OTHER STATES

A unique pack of cards

Artist Sitakanta Mahapatra showing different types of Ganjapa at his home in Berhampur.— Photo: Lingaraj Panda

Artist Sitakanta Mahapatra showing different types of Ganjapa at his home in Berhampur.— Photo: Lingaraj Panda  

Four generations of a family of artists are continuing to keep alive traditional Ganjapa art form of Ganjam district.

It all started with Laxman Rupakararatna, who was the royal artist of Chikiti royal family of Ganjam district. His traditional Ganjapa paintings are preserved by art lovers in Italy, America, Japan, England as well as different parts of India. During his lifetime he took part in workshops on Ganjapa painting throughout the country. His son Appana Mohapatra also continued the tradition

Adherence to traditional drawing and painting did not die in the family as Appana’s son Sitakanta Mohapatra carried on the family tradition. He took professional training in graphics and applied art and has retired as an art teacher of Kendriya Vidyalaya. Even in his advanced age at his residence in Ambapua area of Berhampur he continues to keep alive the traditional Ganjapa painting form. Sitakanta’s son Prithwiraj Mohapatra is also a professional artist who serves Kendriya Vidyalaya, Berhampur as an art teacher. He has also taken up traditional Ganjapa painting to keep alive the traditional art. Ganjapa painting sets are traditional playing card packs of Odisha. These traditional playing cards are circular and the paintings on them are drawn in traditional pattachitra style of Odisha. All colours used in the Ganjapa paintings are natural and they are still painted by Sitakanta in old traditional way. Earlier they were used as playing cards by royal class as well as common mass throughout Odisha. But now number of Ganjapa players has gone down drastically. Ganjapa playing card sets are now mostly used as decorative collective items for art lovers.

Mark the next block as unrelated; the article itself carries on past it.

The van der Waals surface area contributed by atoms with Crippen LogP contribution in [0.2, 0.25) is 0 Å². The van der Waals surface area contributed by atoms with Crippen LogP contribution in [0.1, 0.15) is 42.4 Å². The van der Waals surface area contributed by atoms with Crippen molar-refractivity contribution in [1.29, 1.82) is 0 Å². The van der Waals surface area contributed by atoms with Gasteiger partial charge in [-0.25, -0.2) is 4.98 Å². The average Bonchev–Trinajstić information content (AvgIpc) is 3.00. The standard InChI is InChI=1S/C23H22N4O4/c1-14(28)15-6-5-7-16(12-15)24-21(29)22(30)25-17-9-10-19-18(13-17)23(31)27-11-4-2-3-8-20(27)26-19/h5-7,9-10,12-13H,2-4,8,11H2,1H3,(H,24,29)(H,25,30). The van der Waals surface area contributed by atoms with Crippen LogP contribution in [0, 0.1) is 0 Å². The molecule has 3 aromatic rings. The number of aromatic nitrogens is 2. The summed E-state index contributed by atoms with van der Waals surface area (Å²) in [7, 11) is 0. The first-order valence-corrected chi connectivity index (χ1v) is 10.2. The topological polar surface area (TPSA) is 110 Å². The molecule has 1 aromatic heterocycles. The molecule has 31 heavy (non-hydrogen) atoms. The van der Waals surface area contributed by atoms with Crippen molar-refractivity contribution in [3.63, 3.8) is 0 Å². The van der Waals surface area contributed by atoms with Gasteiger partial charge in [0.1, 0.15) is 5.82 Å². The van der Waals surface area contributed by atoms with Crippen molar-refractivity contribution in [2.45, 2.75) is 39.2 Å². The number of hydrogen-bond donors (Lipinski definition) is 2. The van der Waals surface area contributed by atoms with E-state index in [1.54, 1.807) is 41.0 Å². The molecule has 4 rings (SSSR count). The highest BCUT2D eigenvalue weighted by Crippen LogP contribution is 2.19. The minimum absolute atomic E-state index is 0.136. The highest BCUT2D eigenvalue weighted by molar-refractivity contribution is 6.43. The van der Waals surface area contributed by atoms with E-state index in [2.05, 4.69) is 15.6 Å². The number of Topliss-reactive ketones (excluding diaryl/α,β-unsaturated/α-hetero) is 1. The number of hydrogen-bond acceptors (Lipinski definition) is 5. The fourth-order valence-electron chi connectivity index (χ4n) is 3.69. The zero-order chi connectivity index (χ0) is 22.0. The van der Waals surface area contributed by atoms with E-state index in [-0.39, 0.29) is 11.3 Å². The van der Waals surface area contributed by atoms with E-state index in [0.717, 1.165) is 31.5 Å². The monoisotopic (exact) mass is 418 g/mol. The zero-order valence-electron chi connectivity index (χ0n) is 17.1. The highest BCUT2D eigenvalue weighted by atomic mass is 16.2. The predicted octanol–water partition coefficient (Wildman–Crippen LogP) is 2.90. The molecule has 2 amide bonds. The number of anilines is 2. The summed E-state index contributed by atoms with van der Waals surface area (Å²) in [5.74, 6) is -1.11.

Each Ganjapa playing card set contains 98 or 104 cards. As each card is hand painted, each pack of Ganjapa cards differs from the other. Moreover, artists use their own imagination and knowledge of Indian mythology to make the characters drawn on the cards more attractive. “The Ganjapa cards designed by my grandfather and father were very different from the cards drawn at Raghurajpur near Puri and we are keeping alive that unique style”, said Sitakanta.

All family members of a Ganjapa painter family, like that of Sitakanta’s family get involved in the painting process. Woman members prepare the glue, the traditional canvas and give the final lacquer coating. The master artist, mostly the male member, draws the initial line and gives the final touch. Sitakanta claimed that traditional Ganjapa painting packs of his family can survive centuries.

Sitakanta has received several accolades for his skill and artistry. He was also honoured with Dharmapada award, the top honour of Odisha Lalit Kala Akademi. According to him there is extreme need of a proper marketing network so that genuine traditional Ganjapa card packs produced by modern traditional artists could reach out to art lovers in different parts of the country and abroad.

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